3 Skills You Need For Newborn Baby Play

Newborn Baby Play

Not sure what to do with your baby when she’s not sleeping or feeding? Playtime at this stage is relatively simple.

The newborn stage can be a daunting one for parents. There’s a glut of information and advice about newborn play and early stimulation and it’s easy to get confused about how much, when and what kinds of play are appropriate during this special period. Also, as parents, this is an enormous period of
learning and growth for us and we need to appreciate the lessons we can learn from the newborn stage.

It’s important to remember that for the first six weeks of life, your baby will (hopefully) be sleeping and feeding with not very much awake time in between. Play becomes a natural part of your interaction with your baby and can easily become part of your daily routine. Also, at this stage your baby isn’t interested in the latest toy on the market – her fascination is with you and other people in your home, so it makes play time accessible and consistent.

1 FLEXIBILITY
As moms we all strive for some sense of routine. That’s what the books tell us we need to do and we
feel like it may be the only sense of control we will ever have again. But remember, in the first weeks of life, a baby needs to feel loved, nurtured and supported and this is often not done through following strict routines. At this time, flexibility is key. Yes, it’s hard to do when you have all those daily chores to attend to or plans to make, but this is a shortlived and important stage of your baby’s development that you need to give in to. The more you are able to adapt to your baby’s needs and be present for her, the more settled and content she will be. And don’t worry too much about stimulating play. Right now, the right kind of stimulation may well be having your baby with you in the kitchen while you cook or taking walks in the garden while you water the plants.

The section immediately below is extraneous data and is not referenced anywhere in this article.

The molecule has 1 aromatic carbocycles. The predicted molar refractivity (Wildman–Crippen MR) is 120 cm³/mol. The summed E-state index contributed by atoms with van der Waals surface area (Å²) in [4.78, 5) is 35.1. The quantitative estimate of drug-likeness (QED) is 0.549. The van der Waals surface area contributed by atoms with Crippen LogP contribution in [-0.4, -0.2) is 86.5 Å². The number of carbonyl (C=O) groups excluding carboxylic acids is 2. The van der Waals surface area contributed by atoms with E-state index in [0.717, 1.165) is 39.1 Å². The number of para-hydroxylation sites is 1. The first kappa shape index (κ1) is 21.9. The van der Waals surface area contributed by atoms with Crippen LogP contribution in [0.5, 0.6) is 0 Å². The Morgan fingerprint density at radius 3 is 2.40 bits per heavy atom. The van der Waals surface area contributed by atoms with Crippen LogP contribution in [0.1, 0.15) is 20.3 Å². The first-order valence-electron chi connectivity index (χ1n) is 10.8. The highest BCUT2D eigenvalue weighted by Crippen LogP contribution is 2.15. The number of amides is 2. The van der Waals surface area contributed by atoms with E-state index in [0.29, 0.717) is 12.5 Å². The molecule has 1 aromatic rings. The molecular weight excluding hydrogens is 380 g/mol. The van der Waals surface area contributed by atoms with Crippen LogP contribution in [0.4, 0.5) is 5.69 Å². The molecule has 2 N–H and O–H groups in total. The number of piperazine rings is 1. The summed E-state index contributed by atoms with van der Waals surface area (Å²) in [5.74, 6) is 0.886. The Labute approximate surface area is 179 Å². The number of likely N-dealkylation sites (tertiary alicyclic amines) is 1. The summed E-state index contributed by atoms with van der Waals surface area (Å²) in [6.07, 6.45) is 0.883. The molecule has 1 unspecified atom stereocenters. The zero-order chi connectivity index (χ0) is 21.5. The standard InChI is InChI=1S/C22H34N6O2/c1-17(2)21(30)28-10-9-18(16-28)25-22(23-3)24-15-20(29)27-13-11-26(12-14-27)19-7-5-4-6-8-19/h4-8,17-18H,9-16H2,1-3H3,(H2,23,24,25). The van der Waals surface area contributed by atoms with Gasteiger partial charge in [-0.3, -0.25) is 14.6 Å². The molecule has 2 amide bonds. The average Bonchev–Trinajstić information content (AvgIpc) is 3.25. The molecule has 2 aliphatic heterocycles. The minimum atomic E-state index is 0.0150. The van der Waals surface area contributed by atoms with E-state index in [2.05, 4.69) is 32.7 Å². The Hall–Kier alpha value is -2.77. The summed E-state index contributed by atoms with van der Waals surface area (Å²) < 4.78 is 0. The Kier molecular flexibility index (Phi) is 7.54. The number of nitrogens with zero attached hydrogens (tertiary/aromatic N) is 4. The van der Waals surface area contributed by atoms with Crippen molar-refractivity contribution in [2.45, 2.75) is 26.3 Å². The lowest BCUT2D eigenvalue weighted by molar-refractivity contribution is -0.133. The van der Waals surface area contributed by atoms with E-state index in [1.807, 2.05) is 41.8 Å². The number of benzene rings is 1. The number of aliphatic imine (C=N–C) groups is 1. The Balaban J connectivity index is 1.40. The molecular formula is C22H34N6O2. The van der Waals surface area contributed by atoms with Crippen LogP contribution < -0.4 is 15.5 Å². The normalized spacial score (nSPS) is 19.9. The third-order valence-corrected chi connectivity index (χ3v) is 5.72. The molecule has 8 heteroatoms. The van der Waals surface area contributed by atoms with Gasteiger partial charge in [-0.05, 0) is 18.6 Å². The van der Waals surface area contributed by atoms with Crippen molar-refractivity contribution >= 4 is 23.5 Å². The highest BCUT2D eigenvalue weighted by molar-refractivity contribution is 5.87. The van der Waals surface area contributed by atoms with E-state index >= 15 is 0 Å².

It’s worth investing in a good baby carrier so that you can be with your baby while having your hands free for your tasks. These general activities are important playtime as the sensory stimulation of the smells, sights and sounds around her will set the foundation for good sensory awareness and integration. The movement of walking in your arms around the house will also assist with her movement integration, calm state and visual tracking.

2 ENGAGING WITH BABY
Yes, your little one may seem like just a bundle of flailing arms, jerky movements and not much head control, but she is receptive to you and what you have to offer. Play at this stage is focused on your engagement with your baby.

The lesson for you is to be in the moment and connect with your baby. This is an important skill for both of you, as the more connected and understood you and your baby feel, the better it’ll be for her social and cognitive development (and for your emotional wellbeing).

How do you do this?
Just be yourself. Have fun and talk to your baby while you’re changing her nappy and tell her what you are doing every step of the way, tell her about your day, the weather, any visitors you may be expecting or what you think you’ll be having for dinner. Although this may not seem like real
play, the chatting and eye contact with your baby will introduce her to socialising and stimulate her language development. Be sure to also show her your smile, laugh and funny faces to entice her even more.

Allow your baby time to gurgle and coo in response and copy the sounds she ismaking. This will help set the stage for reciprocal play and turn taking.

3 PATIENCE
More than anything, parenting a newborn is about patience. Everything takes time – packing up for a short trip to the shops takes half an hour, burping seems to take a whole night and the days at times seem to have a few extra hours in them.

Having said this, patience during your baby’s awake time allows you to open up to the joy of being in the moment with your baby. When changing your baby have her follow your face from side to side, and when you feed allow her to look at geometric designs or “read” a book together while she suckles. These simple activities will make the routine tasks more interesting for you both. Through it all, keep up the smiling and funny faces, the tickling and the massage, allowing your baby to experience love and joy in her early weeks of life. Before you know it, that long awaited smile from her will be there – a nod from baby that you have done more than just fine in these early days.

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